also curious. i'm a 3l who accepted an offer so not like i can do anything, but still would like to know. i know that summers normally don't do anything of value, but i was given a *ton* of nonbillable stuff over the summer, and it made me wonder whether it was just because i was a summer, or because the firm was slow. not going to ask them directly because i'm going to find out anyway...

Probably because you're a summer. Seems like people save up a lot of "oh this article research would be great for a summer" assignments all year.

Yeah bc you're a summer

Way easier to tell you to help with an article than to drop you in the middle of litigation thats been going on for 3 yrs or whatever


I'll just add that this may or may not indicate slowness at the firm and/or hording of work. Summers definately get BS busy work, but at the same time you want to evaluate whether that person has the makings of an actual lawyer, which you can only assess by giving them some real stuff to do. This is very case-by-case and difficult to generalize about, however.

Anonymous User
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Re: Not getting credit for nonbillable work is TTT

Postby Anonymous User » Tue Dec 10, 2013 1:06 pm

dixiecupdrinking wrote:
Anonymous User wrote:
sikemenow wrote:Is there a best way to find out ahead of time how different firms handle this? Just ask the firm? NALP?


also curious. i'm a 3l who accepted an offer so not like i can do anything, but still would like to know. i know that summers normally don't do anything of value, but i was given a *ton* of nonbillable stuff over the summer, and it made me wonder whether it was just because i was a summer, or because the firm was slow. not going to ask them directly because i'm going to find out anyway...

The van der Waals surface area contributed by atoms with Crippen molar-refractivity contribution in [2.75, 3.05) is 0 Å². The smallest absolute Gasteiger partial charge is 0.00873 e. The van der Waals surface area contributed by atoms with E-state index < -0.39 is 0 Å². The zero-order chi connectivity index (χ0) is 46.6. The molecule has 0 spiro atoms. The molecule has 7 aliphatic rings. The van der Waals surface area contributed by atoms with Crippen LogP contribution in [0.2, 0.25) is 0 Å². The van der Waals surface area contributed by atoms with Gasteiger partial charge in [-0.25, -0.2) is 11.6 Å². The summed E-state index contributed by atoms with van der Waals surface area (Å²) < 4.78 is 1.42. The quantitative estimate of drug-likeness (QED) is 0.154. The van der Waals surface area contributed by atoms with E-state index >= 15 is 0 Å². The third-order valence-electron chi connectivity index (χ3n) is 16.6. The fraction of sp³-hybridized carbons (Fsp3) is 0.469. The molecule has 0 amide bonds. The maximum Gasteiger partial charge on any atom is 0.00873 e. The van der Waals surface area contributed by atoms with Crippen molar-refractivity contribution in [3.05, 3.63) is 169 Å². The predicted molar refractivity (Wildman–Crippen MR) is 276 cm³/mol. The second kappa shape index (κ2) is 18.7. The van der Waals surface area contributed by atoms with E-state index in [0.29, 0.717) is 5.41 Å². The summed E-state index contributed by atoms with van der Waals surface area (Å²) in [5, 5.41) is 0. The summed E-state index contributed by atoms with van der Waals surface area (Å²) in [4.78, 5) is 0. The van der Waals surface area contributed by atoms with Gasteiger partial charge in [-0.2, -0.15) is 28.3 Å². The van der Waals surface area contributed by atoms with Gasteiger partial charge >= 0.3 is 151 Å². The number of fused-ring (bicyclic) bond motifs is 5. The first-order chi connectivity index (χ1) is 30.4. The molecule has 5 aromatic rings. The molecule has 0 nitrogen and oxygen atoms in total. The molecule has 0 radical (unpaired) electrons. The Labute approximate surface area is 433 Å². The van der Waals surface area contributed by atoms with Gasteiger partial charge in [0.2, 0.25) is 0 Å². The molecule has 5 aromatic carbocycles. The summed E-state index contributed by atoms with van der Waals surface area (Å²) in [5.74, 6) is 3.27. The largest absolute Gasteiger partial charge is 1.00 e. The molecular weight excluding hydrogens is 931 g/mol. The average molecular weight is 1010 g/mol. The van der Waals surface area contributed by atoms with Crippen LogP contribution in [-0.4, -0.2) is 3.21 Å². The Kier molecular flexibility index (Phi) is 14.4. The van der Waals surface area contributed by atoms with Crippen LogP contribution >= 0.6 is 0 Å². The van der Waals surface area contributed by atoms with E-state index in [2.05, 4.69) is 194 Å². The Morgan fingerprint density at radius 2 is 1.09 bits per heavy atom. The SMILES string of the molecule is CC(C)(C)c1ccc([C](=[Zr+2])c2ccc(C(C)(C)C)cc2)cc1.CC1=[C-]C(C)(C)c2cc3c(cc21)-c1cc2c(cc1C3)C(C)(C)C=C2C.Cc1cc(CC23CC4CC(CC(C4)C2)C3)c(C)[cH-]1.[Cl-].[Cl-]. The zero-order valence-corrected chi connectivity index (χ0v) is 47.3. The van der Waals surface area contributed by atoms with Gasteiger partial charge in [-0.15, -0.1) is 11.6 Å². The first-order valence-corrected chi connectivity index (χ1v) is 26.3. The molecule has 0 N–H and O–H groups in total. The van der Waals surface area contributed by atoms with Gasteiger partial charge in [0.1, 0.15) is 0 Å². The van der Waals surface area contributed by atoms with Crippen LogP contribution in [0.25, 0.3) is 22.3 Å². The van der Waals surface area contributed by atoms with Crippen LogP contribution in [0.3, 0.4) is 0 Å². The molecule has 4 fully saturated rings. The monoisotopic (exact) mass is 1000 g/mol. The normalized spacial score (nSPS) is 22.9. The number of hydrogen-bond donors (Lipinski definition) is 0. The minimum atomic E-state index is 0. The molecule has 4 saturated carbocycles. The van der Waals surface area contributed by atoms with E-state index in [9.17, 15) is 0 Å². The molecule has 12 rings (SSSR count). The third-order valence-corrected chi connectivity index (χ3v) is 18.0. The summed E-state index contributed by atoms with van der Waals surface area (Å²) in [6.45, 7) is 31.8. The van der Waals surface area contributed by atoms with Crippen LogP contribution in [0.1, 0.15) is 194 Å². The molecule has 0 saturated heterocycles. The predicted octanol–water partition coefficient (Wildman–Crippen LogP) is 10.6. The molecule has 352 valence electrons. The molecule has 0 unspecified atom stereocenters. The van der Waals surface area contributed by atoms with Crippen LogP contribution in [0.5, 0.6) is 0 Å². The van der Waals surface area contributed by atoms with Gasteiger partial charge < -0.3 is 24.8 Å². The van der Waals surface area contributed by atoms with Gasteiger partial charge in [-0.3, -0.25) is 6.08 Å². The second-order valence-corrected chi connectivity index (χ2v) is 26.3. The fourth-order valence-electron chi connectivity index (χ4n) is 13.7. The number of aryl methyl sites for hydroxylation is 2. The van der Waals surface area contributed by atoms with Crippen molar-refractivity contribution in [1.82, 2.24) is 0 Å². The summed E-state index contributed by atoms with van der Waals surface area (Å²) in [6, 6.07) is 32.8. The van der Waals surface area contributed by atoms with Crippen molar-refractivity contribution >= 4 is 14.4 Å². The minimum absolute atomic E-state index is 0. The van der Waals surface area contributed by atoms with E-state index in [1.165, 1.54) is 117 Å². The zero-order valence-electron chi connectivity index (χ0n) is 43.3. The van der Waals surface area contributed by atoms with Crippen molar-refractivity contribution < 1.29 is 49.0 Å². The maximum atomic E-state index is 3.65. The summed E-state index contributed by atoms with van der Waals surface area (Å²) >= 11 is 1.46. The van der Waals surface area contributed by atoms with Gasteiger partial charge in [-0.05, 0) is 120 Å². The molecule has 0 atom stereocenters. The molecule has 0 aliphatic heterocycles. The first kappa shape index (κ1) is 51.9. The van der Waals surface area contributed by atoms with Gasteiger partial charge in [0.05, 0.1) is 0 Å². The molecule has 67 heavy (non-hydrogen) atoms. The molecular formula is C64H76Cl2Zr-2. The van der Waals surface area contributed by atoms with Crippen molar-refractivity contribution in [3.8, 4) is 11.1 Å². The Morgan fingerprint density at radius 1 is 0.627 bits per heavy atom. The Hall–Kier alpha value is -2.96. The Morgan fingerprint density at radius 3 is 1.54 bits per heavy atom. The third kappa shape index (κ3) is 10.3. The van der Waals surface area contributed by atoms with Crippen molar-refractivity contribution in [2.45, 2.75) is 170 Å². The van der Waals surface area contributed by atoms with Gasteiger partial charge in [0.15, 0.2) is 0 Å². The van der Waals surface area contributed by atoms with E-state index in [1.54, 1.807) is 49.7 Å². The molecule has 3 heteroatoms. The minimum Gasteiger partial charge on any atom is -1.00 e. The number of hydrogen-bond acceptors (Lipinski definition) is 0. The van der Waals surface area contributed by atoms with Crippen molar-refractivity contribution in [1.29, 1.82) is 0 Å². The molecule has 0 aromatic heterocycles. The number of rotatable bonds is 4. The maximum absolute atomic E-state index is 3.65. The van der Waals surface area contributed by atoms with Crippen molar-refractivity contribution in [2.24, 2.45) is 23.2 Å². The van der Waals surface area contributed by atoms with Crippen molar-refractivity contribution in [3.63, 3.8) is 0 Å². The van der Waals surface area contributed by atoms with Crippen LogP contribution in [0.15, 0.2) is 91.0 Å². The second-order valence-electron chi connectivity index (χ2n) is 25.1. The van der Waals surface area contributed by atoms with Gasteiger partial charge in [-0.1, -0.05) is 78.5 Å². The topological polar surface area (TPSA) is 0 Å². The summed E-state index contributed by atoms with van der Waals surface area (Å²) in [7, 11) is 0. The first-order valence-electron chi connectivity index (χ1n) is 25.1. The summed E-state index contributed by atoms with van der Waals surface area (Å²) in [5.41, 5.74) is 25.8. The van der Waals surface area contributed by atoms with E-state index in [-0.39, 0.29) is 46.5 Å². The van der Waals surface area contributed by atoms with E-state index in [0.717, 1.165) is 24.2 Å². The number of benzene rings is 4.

Probably because you're a summer. Seems like people save up a lot of "oh this article research would be great for a summer" assignments all year.


I dunno it's b/c these assignments are "saved up" or that nothing summers ever do is billable anyway. Yes, you'll get a client charge number and put in your time, but I doubt these summer hours ever show up on a client's bill. It becomes more difficult when it's a first-year and the client balks at paying $400/hr for your Westlaw-a-thon.

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vanwinkle
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Re: Not getting credit for nonbillable work is TTT

Postby vanwinkle » Wed Dec 11, 2013 12:28 pm

Anonymous User wrote:
sikemenow wrote:Is there a best way to find out ahead of time how different firms handle this? Just ask the firm? NALP?

also curious. i'm a 3l who accepted an offer so not like i can do anything, but still would like to know. i know that summers normally don't do anything of value, but i was given a *ton* of nonbillable stuff over the summer, and it made me wonder whether it was just because i was a summer, or because the firm was slow. not going to ask them directly because i'm going to find out anyway...

A summer is only there for 8-10 weeks. If you're brought onto a large project it might take several weeks to teach you what's going on and what you're needed for, and by then you're close to being on your way out the door. Basic research and writing stuff is more discrete, it's easy to assign and requires less training effort, especially since it kind of resembles what you do in law school.